In 1979, Chilton released, in a limited edition of 500 copies, the album Like Flies on Sherbert . Produced by Chilton with Jim Dickinson at Phillips Recording and Ardent Studios, it features his own interpretations of songs by artists as disparate as the Carter Family, Jimmy C. Newman, Ernest Tubb, and KC and the Sunshine Band, along with several originals. While criticized by some as a druggy mess, this album is considered by many to be a lo-fi masterpiece. Sherbert—which included backing work from such notable Memphis musicians as Rosebrough, drummer Ross Johnson, and Chilton's longtime on-again/off-again companion, Lesa Aldridge—has since been reissued several times. Beginning in 1979 Chilton also co-founded, played guitar with, and produced some albums for Tav Falco's Panther Burns, which began as an offbeat rock-and-roll group deconstructing blues, country, and rockabilly music.

1980s career

Chilton spent most of 1980 and 1981 living in Memphis and staying off the road, [5] except for trip to London in May 1980 to play two shows with bassist Matthew Seligman and drummer Morris Windsor of the Soft Boys, and guitarist Knox of the Vibrators. The second show, at the Camden club Dingwalls, was recorded, and was released in 1982 on Aura Records as Live in London. [5] He also continued to work with Tav Falco's Panther Burns on stage and in the studio during this period.

Chilton toured briefly in 1981 as a solo act, backed by a trio of musicians who played at different times with Tav Falco's Panther Burns: guitarist Jim Duckworth, bassist Ron Easley (with whom Chilton would tour and record with extensively in the 1990s and 2000s), and drummer Jim Sclavunos. [6] The group played a string of shows in the fall in Chicago, Washington D.C., Philadelphia, New York, and New Jersey; [5] this would be Chilton's last tour for three years.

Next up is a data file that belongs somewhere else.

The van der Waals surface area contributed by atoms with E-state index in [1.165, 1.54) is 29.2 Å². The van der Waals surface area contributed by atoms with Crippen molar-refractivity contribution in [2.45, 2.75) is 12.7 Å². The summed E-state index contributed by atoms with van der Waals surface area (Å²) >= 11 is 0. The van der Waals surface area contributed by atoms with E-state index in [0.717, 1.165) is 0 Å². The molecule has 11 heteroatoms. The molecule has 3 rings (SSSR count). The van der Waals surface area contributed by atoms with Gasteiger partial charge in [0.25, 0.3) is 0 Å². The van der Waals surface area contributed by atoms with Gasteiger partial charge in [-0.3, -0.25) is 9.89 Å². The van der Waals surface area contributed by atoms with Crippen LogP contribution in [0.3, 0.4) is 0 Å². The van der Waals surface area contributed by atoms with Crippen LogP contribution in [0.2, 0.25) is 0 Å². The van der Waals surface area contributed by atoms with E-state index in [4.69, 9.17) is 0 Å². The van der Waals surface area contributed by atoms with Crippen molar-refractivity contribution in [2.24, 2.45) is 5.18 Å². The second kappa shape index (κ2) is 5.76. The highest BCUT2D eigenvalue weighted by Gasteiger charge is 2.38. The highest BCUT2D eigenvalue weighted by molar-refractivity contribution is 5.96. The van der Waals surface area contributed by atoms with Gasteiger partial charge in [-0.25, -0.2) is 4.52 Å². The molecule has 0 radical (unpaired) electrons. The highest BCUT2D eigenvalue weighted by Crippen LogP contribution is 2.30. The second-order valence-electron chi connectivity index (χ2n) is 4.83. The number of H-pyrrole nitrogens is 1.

Chilton moved to New Orleans in 1982, [5] where he spent much of 1982 and 1983 working outside music, washing dishes at the Louis XVI Restaurant in the French Quarter, working as a janitor at the Uptown nightclub Tupelo's Tavern, and working as a tree-trimmer. [5] He resumed playing with Panther Burns in 1983. His new association with New Orleans jazz musicians (including bassist René Coman) marked a period in which he began playing guitar in a less raucous style and moved toward a cooler, more restrained approach, as heard in Panther Burns's 1984 Sugar Ditch Revisited album, produced by Jim Dickinson. He moved back into playing music full-time in the summer of 1984, when he and Coman began a four-month stretch playing in a cover band called the Scores, working in four-hour shifts at the Bourbon Street tourist bar Papa Joe's, and taking requests from a printed list of songs placed on the customer tables. [5]